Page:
Catch-22 by Joseph Heller

November 5, 2016
By Andy_Schl BRONZE, Draper, Utah
Andy_Schl BRONZE, Draper, Utah
1 article 0 photos 1 comment

    Joseph Heller’s Catch-22 is a satirical classic that is loved by some, but hated by others. Its main character is a WWII soldier named Yossarian who constantly finds himself surrounded by insanity, and whose only wish is to escape alive. The book’s supporters praise it for blowing the whistle on big business and bloated governments, while its opponents despise it for laying waste to the American values that they hold dear. But whichever group is correct, the truth remains that Heller’s novel is largely tedious and uninspiring.
    Catch-22’s monotony is not because its satire is not amusing or wise enough. In fact, just the opposite is true. Nuggets of wisdom can be found everywhere, such as when Yossarian explains, “The enemy [...] is anybody who’s going to get you killed no matter which side he’s on” (Heller 122). Another example lies on page 36, where Heller calls out the rampant hypocrisy in today’s society. Colonel Cargill gives a speech that concludes with an assurance that he is not the type of general who would ever order troops to attend a USO show; but in the very next sentence, he proceeds to do exactly that. This is only a tiny sampling of the many truths that can be found within the pages of Catch-22.
    Catch-22’s fatal flaw lies not within the satire or the plot, but in the balance between the two. Most satiric novels comment on society in the background while characters live in the foreground. Catch-22 is the opposite. The reader will find page after page of incessant social commentary and witty satire, with the only an occasional plot element. When this social commentary is good as in Catch-22, this is a recipe for an excellent satirical short story. However, Catch-22 is no short story -- it is well over 400 pages long, with small font and large pages. While the first few dozen pages may be amusing and enjoyable, the author’s satiric style quickly becomes an old joke.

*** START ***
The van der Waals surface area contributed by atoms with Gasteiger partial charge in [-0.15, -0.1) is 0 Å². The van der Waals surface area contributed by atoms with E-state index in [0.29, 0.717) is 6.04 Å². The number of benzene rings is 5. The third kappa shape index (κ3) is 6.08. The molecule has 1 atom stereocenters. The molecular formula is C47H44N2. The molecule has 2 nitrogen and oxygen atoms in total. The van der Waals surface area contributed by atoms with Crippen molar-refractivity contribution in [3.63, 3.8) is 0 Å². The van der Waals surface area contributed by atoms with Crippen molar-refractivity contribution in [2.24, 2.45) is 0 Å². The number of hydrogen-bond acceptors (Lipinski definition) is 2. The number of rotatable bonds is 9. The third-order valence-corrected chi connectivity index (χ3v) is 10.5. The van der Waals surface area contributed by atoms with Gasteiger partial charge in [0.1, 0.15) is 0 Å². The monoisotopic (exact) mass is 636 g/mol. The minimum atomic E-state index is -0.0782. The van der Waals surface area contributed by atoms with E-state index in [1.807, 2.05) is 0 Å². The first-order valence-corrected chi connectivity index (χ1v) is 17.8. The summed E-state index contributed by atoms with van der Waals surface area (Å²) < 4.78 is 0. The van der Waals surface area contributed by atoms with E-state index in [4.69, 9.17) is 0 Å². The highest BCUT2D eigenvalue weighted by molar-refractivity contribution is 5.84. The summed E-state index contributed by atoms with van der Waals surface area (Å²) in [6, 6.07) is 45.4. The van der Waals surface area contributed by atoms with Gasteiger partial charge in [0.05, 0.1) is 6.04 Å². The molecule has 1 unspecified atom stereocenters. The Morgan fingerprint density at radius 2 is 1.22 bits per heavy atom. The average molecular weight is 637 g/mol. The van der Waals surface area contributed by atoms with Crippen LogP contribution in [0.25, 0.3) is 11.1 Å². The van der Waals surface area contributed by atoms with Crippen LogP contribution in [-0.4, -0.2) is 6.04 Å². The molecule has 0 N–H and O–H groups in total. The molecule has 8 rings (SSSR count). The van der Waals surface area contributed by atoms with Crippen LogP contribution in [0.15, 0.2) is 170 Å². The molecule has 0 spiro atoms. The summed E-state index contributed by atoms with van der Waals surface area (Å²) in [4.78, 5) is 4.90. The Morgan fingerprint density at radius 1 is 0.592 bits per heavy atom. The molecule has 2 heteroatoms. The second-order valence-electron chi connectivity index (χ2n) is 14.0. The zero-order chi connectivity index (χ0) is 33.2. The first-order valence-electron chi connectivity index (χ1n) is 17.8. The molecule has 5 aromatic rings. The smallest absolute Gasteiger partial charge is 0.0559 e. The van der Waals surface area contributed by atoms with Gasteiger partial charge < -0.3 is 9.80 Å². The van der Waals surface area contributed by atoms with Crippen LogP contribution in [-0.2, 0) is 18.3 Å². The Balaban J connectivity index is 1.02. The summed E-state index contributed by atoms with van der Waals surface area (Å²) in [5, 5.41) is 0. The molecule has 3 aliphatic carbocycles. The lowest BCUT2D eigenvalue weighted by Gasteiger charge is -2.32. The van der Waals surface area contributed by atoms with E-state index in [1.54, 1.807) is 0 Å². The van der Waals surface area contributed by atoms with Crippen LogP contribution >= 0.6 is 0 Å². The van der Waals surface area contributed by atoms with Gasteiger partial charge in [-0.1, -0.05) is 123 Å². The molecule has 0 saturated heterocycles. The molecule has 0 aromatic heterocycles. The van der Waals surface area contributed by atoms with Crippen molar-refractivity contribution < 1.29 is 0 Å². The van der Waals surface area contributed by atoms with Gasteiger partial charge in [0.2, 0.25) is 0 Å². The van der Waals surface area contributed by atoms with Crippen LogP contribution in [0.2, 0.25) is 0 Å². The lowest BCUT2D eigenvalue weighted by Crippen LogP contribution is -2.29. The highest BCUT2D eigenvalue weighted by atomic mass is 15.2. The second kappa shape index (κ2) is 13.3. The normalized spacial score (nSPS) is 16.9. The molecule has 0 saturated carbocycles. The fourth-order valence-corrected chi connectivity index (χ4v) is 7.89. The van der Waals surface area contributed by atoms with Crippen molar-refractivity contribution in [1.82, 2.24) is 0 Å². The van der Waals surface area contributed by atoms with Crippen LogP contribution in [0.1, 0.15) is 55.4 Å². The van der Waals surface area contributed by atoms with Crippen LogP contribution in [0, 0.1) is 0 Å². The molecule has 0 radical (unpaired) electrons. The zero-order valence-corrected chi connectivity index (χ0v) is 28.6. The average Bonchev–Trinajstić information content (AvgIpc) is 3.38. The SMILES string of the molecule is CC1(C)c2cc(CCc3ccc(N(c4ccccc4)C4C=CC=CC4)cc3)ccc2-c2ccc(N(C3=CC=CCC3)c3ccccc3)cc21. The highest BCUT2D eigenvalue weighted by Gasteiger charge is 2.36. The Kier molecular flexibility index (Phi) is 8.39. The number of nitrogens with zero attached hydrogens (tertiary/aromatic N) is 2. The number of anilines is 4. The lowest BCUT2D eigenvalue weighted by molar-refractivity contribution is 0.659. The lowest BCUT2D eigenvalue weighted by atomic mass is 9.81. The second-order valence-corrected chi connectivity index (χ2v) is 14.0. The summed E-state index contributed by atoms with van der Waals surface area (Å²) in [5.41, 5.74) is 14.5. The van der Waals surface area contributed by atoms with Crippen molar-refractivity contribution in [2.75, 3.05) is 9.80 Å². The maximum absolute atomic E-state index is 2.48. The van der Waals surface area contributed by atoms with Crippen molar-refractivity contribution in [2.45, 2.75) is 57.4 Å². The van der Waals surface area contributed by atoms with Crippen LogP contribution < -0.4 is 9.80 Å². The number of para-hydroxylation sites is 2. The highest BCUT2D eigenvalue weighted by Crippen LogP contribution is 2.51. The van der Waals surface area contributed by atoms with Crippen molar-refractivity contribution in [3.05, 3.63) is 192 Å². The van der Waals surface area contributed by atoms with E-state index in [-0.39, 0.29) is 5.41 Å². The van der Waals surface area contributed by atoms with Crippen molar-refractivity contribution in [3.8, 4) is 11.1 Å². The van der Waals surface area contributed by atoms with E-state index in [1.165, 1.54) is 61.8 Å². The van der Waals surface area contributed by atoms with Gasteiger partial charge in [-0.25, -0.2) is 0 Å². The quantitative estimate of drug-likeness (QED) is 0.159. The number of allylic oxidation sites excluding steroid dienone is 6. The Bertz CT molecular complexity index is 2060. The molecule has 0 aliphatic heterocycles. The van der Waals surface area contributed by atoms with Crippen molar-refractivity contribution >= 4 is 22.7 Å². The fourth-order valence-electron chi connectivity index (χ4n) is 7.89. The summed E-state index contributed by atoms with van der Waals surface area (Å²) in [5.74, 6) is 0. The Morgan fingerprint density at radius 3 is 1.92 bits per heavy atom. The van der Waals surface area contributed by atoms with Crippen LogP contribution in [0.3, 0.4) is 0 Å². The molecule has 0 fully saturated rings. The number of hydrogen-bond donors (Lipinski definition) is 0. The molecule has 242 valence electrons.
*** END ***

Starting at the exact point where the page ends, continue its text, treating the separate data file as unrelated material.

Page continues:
Joseph Heller’s famous novel Catch-22 does comment insightfully on many aspects of society. However, he fails to hold the reader’s interest because in this book, plot seems to be but an afterthought. If Catch-22 only had a more compelling plot and less obtrusive satire, it might be considered a true masterpiece; but as it stands now, it is stale and monotonous.

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on Nov. 16 2016 at 1:13 pm
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hey wassup dude


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